Though The World of Apu isn't as good as the previous two films in the trilogy, Pather Panchali and Aparajito, it is however the most satisfying, concluding the trilogy where Apu, for once, is happy.
The biggest detriment to The World of Apu is that it wanders and at the same time rushes through development. By the end of the film, it has advanced more than the first two films have in a combined 4 hours. This being said, The World of Apu has Apu realizing his strengths…
The final film in The Apu Trilogy, this film looks at Apu as a young man, who after losing his wife, abandons his son and wanders India aimlessly. This is another beautifully shot film from Ray, continuing the tragic story of Apu's life. I have enjoyed being able to see all of these films, and especially their new Criterion restorations. I loved all of these films, and this film is just as great. And it is a nice full circle, with Apu taking on his father's role in the first film, but making a successful change, that leads us to a happy ending.
For about 30 minutes this morphs into a stunning romance, the kind that only gets matched by the greats. It's a wonderful respite from the otherwise maudlin world Ray has created.
Unfortunately that last only 30 minutes and we're back to death and tears. The end result of the trilogy is oppressive. The cause of character development is death. That's fine the first or second time you do it. Sixth?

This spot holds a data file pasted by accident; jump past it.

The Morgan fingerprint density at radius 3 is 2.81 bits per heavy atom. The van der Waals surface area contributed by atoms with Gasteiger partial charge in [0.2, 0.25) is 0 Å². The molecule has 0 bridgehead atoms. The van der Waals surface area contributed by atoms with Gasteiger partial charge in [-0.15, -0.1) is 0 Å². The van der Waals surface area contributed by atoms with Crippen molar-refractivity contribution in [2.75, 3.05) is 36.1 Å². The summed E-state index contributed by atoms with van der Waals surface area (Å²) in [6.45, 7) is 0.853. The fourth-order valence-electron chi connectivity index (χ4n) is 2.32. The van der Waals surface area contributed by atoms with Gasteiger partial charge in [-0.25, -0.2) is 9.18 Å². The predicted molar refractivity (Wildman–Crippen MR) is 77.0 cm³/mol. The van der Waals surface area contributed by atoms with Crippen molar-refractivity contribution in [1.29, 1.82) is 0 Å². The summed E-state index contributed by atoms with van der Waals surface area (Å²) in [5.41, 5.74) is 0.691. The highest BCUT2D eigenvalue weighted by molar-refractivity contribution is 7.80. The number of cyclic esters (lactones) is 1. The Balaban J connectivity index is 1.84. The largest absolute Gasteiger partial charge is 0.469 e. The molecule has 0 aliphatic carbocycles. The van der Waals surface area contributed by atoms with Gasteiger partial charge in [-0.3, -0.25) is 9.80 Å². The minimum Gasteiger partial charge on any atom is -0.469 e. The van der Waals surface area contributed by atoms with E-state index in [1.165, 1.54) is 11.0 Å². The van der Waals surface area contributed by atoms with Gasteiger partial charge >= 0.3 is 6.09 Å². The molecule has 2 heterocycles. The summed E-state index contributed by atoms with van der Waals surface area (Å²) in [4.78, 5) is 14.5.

Again, horrible subtitles... makes me feel as though I'm missing half the movie, and so much detail. Howeve, thus trilogy is an amazing look into the world of rural India and a time (perhaps) long past.
The best one. Beautiful, dynamic, at times hilarious.
If the first two films chronicle the losses in Apu's young life, then this follow up from a few years laters is very much about the resonance of such loss, particularly in regards to emotional openness. A viewer can feel the gaps and longing in the film and while it becomes clear early where the narrative will land, it certainly does not diminish the emotional delivery of the closing moments in the slightest.
First of all, shout out to Ravi Shankar like God damn. Legend.
But The World of Apu is a lot messier than the two proceeding pictures in the trilogy. Too often it feels like Satyajit Ray is trying to shoehorn events into his narrative without any of the subtlety and restraint that marked Aparajito and especially Pather Panchali.
One character in particular - Apu's brief wife Aparna never really seems to amount to a character instead of a talking set of narrative beats whose only purpose is the emotional impact of her exit from the film. But ironically, the transparency of her scripted purpose severely blunts this impact.
At this point, I'm pretty sure Apu is just an angel of death.
Can this guy catch a break?
To quote my favorite director, Akira Kurosawa, about Ray’s films: “Not to have seen the cinema of Ray means existing in the world without seeing the sun or the moon.”
Apu comes full circle. A man much like his father. He was a child with an absentee father, and upon becoming a father himself, is far more absent than even his father was. A brilliant, moving conclusion. The first half of the film is the funniest part of the entire trilogy and the second half the most tragic. These films will make you cry and laugh and feel things, dammit.
Combined the average ratings (Critic's & Users) from IMDb, Rotten Tomatoes, Metacritic and Letterboxd, and then weighted and tweaked the results…